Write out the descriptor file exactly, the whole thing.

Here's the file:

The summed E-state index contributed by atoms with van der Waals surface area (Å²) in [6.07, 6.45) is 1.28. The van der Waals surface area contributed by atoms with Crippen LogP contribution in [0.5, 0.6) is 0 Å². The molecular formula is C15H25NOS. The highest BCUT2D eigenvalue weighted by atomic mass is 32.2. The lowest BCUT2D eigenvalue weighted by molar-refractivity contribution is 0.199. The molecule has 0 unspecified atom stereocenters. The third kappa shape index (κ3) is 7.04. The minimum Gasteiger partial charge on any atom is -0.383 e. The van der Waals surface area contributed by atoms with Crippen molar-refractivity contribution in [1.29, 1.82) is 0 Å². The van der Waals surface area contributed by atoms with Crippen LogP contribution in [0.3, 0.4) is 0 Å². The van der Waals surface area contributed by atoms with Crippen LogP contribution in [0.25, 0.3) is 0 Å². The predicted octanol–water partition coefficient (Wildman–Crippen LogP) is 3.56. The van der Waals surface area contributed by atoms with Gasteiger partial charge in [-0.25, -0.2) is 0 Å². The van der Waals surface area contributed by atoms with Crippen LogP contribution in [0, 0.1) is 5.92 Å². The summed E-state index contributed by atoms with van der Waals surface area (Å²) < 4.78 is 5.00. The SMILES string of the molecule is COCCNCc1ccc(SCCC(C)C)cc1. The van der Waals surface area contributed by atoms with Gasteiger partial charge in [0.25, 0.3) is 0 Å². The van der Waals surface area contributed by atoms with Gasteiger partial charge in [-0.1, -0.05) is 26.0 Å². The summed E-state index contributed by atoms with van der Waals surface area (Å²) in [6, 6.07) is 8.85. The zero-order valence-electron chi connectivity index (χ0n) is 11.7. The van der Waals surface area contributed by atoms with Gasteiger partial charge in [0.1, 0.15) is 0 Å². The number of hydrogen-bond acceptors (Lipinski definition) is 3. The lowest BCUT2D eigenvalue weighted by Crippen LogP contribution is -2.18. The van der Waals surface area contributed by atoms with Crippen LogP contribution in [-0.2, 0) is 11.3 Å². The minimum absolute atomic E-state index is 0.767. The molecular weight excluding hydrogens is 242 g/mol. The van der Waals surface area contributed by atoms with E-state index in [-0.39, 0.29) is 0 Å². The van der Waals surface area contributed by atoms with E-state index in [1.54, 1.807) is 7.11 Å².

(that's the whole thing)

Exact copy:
The summed E-state index contributed by atoms with van der Waals surface area (Å²) in [6.07, 6.45) is 1.28. The van der Waals surface area contributed by atoms with Crippen LogP contribution in [0.5, 0.6) is 0 Å². The molecular formula is C15H25NOS. The highest BCUT2D eigenvalue weighted by atomic mass is 32.2. The lowest BCUT2D eigenvalue weighted by molar-refractivity contribution is 0.199. The molecule has 0 unspecified atom stereocenters. The third kappa shape index (κ3) is 7.04. The minimum Gasteiger partial charge on any atom is -0.383 e. The van der Waals surface area contributed by atoms with Crippen molar-refractivity contribution in [1.29, 1.82) is 0 Å². The van der Waals surface area contributed by atoms with Crippen LogP contribution in [0.3, 0.4) is 0 Å². The van der Waals surface area contributed by atoms with Crippen LogP contribution in [0.25, 0.3) is 0 Å². The predicted octanol–water partition coefficient (Wildman–Crippen LogP) is 3.56. The van der Waals surface area contributed by atoms with Gasteiger partial charge in [-0.25, -0.2) is 0 Å². The van der Waals surface area contributed by atoms with Crippen LogP contribution in [0, 0.1) is 5.92 Å². The summed E-state index contributed by atoms with van der Waals surface area (Å²) < 4.78 is 5.00. The SMILES string of the molecule is COCCNCc1ccc(SCCC(C)C)cc1. The van der Waals surface area contributed by atoms with Gasteiger partial charge in [0.25, 0.3) is 0 Å². The van der Waals surface area contributed by atoms with Gasteiger partial charge in [-0.1, -0.05) is 26.0 Å². The summed E-state index contributed by atoms with van der Waals surface area (Å²) in [6, 6.07) is 8.85. The zero-order valence-electron chi connectivity index (χ0n) is 11.7. The van der Waals surface area contributed by atoms with Gasteiger partial charge in [0.1, 0.15) is 0 Å². The number of hydrogen-bond acceptors (Lipinski definition) is 3. The lowest BCUT2D eigenvalue weighted by Crippen LogP contribution is -2.18. The van der Waals surface area contributed by atoms with Crippen LogP contribution in [-0.2, 0) is 11.3 Å². The minimum absolute atomic E-state index is 0.767. The molecular weight excluding hydrogens is 242 g/mol. The van der Waals surface area contributed by atoms with E-state index in [-0.39, 0.29) is 0 Å². The van der Waals surface area contributed by atoms with E-state index in [1.54, 1.807) is 7.11 Å².